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Greening Up — Reimagining Our Plagued Economy – Part 2

Michael Jessen
By Michael Jessen
May 11th, 2020

 “There is a very strong feeling, I think, in many countries now that the existing systems, the old systems, just have not prepared us for this and haven’t been working….what is happening now has never happened before historically. And it gives all of us a chance to create something new.” – Stephen Lewis

Like the characters in Albert Camus’ novel The Plague, we are all marking time until restrictions can be lifted, setting us free to try returning to a normal life.

While Camus’ characters were sickened by a plague that began with dying rats, we are confined by the novel coronavirus known as COVID-19.

We may be limited by what we can do, where we can go, and who we can see but we have the power to plan the normal we want to have when the restraints are removed.

Rather than trying to explain the phenomenon of the pandemic, perhaps we should think about what it might teach us.  The world that emerges from this epidemic can mend, improve, correct, and enrich the one we had before this crisis.

That better world will depend on the determination and resolve of each of us.

In my last column, I asked that we create a world with more equality. Those living in poverty far outnumber the billionaires and millionaires in our society. If we have learned anything during this pandemic, it is that the most important people helping to keep us alive are among the poorest paid – nurses, health care workers, grocery store clerks, delivery drivers, farm hands.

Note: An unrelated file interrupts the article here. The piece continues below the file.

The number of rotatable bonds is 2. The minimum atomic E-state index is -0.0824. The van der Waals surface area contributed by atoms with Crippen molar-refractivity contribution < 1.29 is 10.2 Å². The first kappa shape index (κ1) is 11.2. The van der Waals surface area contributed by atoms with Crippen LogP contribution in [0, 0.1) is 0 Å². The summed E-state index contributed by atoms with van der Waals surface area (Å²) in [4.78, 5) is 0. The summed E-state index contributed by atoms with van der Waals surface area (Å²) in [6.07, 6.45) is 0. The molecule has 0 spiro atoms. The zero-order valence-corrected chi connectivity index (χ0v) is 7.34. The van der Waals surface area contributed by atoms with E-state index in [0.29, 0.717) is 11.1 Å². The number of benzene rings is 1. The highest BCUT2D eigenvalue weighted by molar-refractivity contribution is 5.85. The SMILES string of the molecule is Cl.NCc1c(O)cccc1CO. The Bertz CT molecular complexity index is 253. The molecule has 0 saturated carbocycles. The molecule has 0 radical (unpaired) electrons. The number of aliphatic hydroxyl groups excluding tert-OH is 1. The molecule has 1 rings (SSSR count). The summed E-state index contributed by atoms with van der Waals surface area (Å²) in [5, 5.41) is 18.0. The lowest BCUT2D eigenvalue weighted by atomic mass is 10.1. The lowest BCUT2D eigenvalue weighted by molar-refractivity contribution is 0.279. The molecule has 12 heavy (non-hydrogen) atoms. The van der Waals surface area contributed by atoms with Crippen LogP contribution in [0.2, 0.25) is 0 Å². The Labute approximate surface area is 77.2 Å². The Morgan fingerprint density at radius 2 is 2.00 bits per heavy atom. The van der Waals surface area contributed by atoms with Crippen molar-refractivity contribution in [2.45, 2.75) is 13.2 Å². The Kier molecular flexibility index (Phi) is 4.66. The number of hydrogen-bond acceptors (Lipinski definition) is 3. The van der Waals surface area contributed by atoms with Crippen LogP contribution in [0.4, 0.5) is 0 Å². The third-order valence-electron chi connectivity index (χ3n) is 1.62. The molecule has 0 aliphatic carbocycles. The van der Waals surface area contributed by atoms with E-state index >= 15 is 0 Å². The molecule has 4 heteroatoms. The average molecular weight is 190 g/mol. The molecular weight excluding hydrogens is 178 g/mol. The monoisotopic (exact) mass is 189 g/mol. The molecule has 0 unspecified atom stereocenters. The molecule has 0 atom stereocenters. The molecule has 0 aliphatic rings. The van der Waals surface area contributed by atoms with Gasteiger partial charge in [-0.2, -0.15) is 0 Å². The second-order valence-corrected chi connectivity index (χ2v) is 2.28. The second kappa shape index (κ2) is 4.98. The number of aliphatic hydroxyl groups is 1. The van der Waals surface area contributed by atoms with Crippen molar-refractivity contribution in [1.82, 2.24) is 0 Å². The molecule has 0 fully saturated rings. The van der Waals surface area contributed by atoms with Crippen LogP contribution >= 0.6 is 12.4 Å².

A 2019 paper by Lucas Chancel published by  the World Inequality Database found inequality “has been rising at different speeds across countries since the 1980s. The financial crisis of 2008 does not appear to have inverted this trend.”

Chancel’s research also revealed “the reduction of gender pay gaps has tempered the rise of inequality in recent decades, but gender inequality remains particularly high among top income and wealth groups. Racial inequalities remain large as well.”

“Inequalities of wealth lead to a dispersion in wealth for all.” – Nassim Nicholas Taleb

Is a basketball player, a movie star or a company CEO really more valuable than a nurse, a truck driver or a supermarket worker?

Shouldn’t we design a recovery that leaves no one behind?

Let’s start conversations with our politicians about a basic income for everyone in Canada.

As the Basic Income Canada Network states “having a basic income is recognized as a highly effective way to support important societal goals, including the reduction and elimination of poverty and insecurity; the narrowing of extreme income and wealth inequalities; shared citizenship; and improved democratic and economic functioning.”

We must eliminate the falsehood that the more you earn the more valuable you are to society. 

“There is a fundamentalist belief by capitalists that capital will save the world, and it just isn’t so.” – Thomas Piketty

Andrew Coyne, writing in the March 21 Globe and Mail, says the current coronavirus crisis “happens to have arrived at the end of a decade-long, worldwide binge on debt, driven by the ultra-low interest rates that have prevailed, with central banks’ encouragement.”

He adds: “Across the developed world, total debt – household, non-financial corporate and government – has grown to more than 270 per cent of GDP, according to the Bank for International Settlements.”

Canadians owe more than $1.6 trillion in mortgage debt, about 65 per cent of all household debt.

Modern day finance uses debt-based money creation – about 97% fabricated by banks – to drive economic growth fueling an upward spiral of debt.

Charles Eisenstein paints the picture bluntly in his book Sacred Economics: “The imperative of perpetual growth implicit in interest-based money is what drives the relentless conversion of life, world, and spirit into money. Completing the vicious cycle, the more of life we convert into money, the more we need money to live.”

Positive Money, a London, UK-based non-profit working to reduce the power of banks, advocates three simple changes to achieve this goal: